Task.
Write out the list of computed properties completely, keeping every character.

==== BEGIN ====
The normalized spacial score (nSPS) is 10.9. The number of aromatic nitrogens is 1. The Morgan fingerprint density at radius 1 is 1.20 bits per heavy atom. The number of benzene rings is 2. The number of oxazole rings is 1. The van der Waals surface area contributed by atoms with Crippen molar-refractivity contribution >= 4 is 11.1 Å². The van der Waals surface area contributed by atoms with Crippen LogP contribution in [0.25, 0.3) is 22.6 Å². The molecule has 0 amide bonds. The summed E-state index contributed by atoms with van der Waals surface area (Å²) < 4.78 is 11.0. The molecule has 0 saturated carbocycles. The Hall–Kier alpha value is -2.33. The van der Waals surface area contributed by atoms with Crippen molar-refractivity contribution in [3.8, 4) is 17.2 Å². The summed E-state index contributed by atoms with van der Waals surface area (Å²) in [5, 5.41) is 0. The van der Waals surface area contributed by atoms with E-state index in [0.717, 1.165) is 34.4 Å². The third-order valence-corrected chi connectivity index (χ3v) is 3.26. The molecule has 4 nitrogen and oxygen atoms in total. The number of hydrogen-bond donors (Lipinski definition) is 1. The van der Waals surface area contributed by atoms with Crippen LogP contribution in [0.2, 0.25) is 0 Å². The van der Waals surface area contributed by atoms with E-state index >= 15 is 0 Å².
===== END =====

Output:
The normalized spacial score (nSPS) is 10.9. The number of aromatic nitrogens is 1. The Morgan fingerprint density at radius 1 is 1.20 bits per heavy atom. The number of benzene rings is 2. The number of oxazole rings is 1. The van der Waals surface area contributed by atoms with Crippen molar-refractivity contribution >= 4 is 11.1 Å². The van der Waals surface area contributed by atoms with Crippen LogP contribution in [0.25, 0.3) is 22.6 Å². The molecule has 0 amide bonds. The summed E-state index contributed by atoms with van der Waals surface area (Å²) < 4.78 is 11.0. The molecule has 0 saturated carbocycles. The Hall–Kier alpha value is -2.33. The van der Waals surface area contributed by atoms with Crippen molar-refractivity contribution in [3.8, 4) is 17.2 Å². The summed E-state index contributed by atoms with van der Waals surface area (Å²) in [5, 5.41) is 0. The van der Waals surface area contributed by atoms with E-state index in [0.717, 1.165) is 34.4 Å². The third-order valence-corrected chi connectivity index (χ3v) is 3.26. The molecule has 4 nitrogen and oxygen atoms in total. The number of hydrogen-bond donors (Lipinski definition) is 1. The van der Waals surface area contributed by atoms with Crippen LogP contribution in [0.2, 0.25) is 0 Å². The van der Waals surface area contributed by atoms with E-state index >= 15 is 0 Å².